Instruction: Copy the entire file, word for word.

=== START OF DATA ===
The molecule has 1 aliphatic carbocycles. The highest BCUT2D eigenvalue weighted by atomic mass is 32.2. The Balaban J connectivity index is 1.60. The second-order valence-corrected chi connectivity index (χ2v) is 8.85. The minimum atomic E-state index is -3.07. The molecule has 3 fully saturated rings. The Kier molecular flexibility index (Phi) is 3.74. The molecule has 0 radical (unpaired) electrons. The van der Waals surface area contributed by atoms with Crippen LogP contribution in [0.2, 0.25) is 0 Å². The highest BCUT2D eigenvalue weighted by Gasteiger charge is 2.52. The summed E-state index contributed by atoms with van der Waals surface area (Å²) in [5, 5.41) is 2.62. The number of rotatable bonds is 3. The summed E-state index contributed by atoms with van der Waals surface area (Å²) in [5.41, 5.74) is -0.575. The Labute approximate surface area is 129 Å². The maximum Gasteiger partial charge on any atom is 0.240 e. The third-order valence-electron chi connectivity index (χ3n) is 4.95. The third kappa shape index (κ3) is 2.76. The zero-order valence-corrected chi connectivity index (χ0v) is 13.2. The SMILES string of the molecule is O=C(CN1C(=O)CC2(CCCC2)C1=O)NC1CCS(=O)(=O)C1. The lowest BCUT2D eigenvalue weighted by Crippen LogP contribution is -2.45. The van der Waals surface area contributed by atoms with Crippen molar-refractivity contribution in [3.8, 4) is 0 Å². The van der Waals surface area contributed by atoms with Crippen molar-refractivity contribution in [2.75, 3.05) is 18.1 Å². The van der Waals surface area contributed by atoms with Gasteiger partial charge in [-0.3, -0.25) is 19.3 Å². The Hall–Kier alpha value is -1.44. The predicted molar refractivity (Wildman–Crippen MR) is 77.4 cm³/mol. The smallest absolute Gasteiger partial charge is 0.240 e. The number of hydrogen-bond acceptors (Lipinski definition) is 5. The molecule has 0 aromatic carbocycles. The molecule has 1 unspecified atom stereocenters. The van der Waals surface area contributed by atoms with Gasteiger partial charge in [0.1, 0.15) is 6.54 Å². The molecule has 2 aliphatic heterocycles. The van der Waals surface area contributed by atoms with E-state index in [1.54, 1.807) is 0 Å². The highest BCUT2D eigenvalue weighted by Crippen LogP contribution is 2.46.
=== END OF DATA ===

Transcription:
The molecule has 1 aliphatic carbocycles. The highest BCUT2D eigenvalue weighted by atomic mass is 32.2. The Balaban J connectivity index is 1.60. The second-order valence-corrected chi connectivity index (χ2v) is 8.85. The minimum atomic E-state index is -3.07. The molecule has 3 fully saturated rings. The Kier molecular flexibility index (Phi) is 3.74. The molecule has 0 radical (unpaired) electrons. The van der Waals surface area contributed by atoms with Crippen LogP contribution in [0.2, 0.25) is 0 Å². The highest BCUT2D eigenvalue weighted by Gasteiger charge is 2.52. The summed E-state index contributed by atoms with van der Waals surface area (Å²) in [5, 5.41) is 2.62. The number of rotatable bonds is 3. The summed E-state index contributed by atoms with van der Waals surface area (Å²) in [5.41, 5.74) is -0.575. The Labute approximate surface area is 129 Å². The maximum Gasteiger partial charge on any atom is 0.240 e. The third-order valence-electron chi connectivity index (χ3n) is 4.95. The third kappa shape index (κ3) is 2.76. The zero-order valence-corrected chi connectivity index (χ0v) is 13.2. The SMILES string of the molecule is O=C(CN1C(=O)CC2(CCCC2)C1=O)NC1CCS(=O)(=O)C1. The lowest BCUT2D eigenvalue weighted by Crippen LogP contribution is -2.45. The van der Waals surface area contributed by atoms with Crippen molar-refractivity contribution in [3.8, 4) is 0 Å². The van der Waals surface area contributed by atoms with Crippen molar-refractivity contribution in [2.75, 3.05) is 18.1 Å². The van der Waals surface area contributed by atoms with Gasteiger partial charge in [-0.3, -0.25) is 19.3 Å². The Hall–Kier alpha value is -1.44. The predicted molar refractivity (Wildman–Crippen MR) is 77.4 cm³/mol. The smallest absolute Gasteiger partial charge is 0.240 e. The number of hydrogen-bond acceptors (Lipinski definition) is 5. The molecule has 0 aromatic carbocycles. The molecule has 1 unspecified atom stereocenters. The van der Waals surface area contributed by atoms with Gasteiger partial charge in [0.1, 0.15) is 6.54 Å². The molecule has 2 aliphatic heterocycles. The van der Waals surface area contributed by atoms with E-state index in [1.54, 1.807) is 0 Å². The highest BCUT2D eigenvalue weighted by Crippen LogP contribution is 2.46.